Rebecca West_ Fyodor Dostoevsky_ Willa Cather_ Walt Whitman_ Margaret Drabble_Raymond Chandler_ Katherine Anne Porter_ Blaise Pascal_ Eugene O’Neill_ Émile Zola

“Rebecca West was one of the giants and will have a lasting place in English literature.”
William Shawn

“I don’t like Dostoevsky. He is like the rat, slithering along in hate, in the shadows, and in order to belong to the light professing love, all love.”
D.H. Lawrence

“Willa Cather. I loved Death Comes for the Archbishop and Shadows on the Rock—really all of her work.”
Paula Fox

“Hey—Walt Whitman, isn’t he magnificent?”
Jim Crace

“Well, now I’m over sixty I can simply say this: the reception of my early books was completely meshed up with the fact that my sister Margaret Drabble was a writer.”
A. S. Byatt

“Chandler is all about the wisecracks, the similes, the constant satire, the construction of the knight.”
James Ellroy

“Katherine Anne Porter was an influence on me.”
Nadine Gordimer

“Pascal was the shock of my life. I was fifteen. I was on a class trip to Germany, my first trip abroad, and strangely I had brought the Pensées of Pascal.”
Michel Houellebecq

“I remember at one point going through everything of Eugene O’Neill’s. I was struck by the sheer theatricality of his plays.”
Joan Didion

“When I said that Zola was my favourite writer, I meant that I loved his courage, his indignation.”
Anita Brookner

Sources: The Paris Review, GoodReads 

Favourite Reads – 2012

Favourite Reads 2012

Allen Ginsberg by Steve Finbow

Finbow is a resolutely straight-shooting biographer who treats his subject with complete candour, examining Ginsberg’s neuroses, his guilt over his mad mother, his suicidal tendencies, his petty jealousies and sexual perversities in relation to his work and how it shaped him as a poet. The biographer draws on secondary sources and first-hand knowledge with great proficiency and skill in order to evaluate Ginsberg’s place in American letters and beyond.

Reaktion Books  | 239 pages| £10.95

Bel Ami by Guy de Maupassant

Maupassant explores the dynamics of urban society through its relationship with politics and the press, power and sex. This book is a conscientiously observed and rendered tale of intrigue, liberated women and old-fashioned men, love, loyalty and social climbing. Written in the 1880s, the book records the social milieu of bourgeois capitalism under La Troisième République, mirroring the reality of its day in this sprightly and compelling tale.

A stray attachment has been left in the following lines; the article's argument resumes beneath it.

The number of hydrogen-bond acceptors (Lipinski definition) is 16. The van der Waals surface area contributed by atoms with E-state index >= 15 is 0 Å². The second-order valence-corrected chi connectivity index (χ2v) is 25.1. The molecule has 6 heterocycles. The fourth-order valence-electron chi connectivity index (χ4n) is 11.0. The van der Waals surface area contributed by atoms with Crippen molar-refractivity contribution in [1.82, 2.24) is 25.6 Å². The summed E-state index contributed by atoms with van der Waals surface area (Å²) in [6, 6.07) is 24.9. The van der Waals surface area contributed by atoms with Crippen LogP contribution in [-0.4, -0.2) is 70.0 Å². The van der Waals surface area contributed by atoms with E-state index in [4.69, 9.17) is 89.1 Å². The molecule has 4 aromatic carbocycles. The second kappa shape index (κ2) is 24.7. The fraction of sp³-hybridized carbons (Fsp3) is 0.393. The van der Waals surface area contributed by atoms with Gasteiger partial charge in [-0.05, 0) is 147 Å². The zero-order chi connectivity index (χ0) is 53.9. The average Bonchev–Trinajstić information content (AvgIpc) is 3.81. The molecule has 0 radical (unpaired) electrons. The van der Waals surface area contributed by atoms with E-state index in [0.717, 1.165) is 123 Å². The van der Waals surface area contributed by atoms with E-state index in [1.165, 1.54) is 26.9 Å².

Penguin Classics | 416 pages | £9.99

By Grand Central Station I Sat Down and Wept by Elizabeth Smart

A uniquely relayed story of love, abandonment, pain and triumph of the will. Smart conveys the multifarious graduations of emotion with a sentience rarely matched, but she also has a tendency to fluctuate between disclosing too much and too little, between superbly lyrical prose and overlaboured writing, between aesthetic excellence and a propensity for the melodramatic. Overall, however, By Grand Central Station I Sat Down and Wept is superb.

Flamingo | 112 pages | £5.59

Hell by Henri Barbusse

A semi-philosophical study of the human condition devised to show us that man’s desire for solitude cannot be reconciled with his desire to live to the utmost degree of fulfilment. A tragic book in many ways but also a triumphant one, which reads like a bold rejection of philosophia Christiana and a homage to secularism, daringly rendering God obsolete.

OneSuch Press | 136 pages | £7.95

John Berger by Andy Merrifield

This wonderful critical study contains an array of insights about Berger the man, the artist, the “concerned citizen” and the “uneasy rider” aboard his Honda Blackbird. Merrifield documents the trajectory of Berger’s professional life with expertise, showing how the modernist novelist, who had given the English novel an art-house Continental twist, has evolved into a craftsman storyteller. In doing so, the biographer conjoins different aspects of Berger together, demystifying the seeming disparities and deriving new meaning from his art, his life and his politics.

Reaktion Books  | 224 pages | £10.95

Museum Without Walls by Jonathan Meades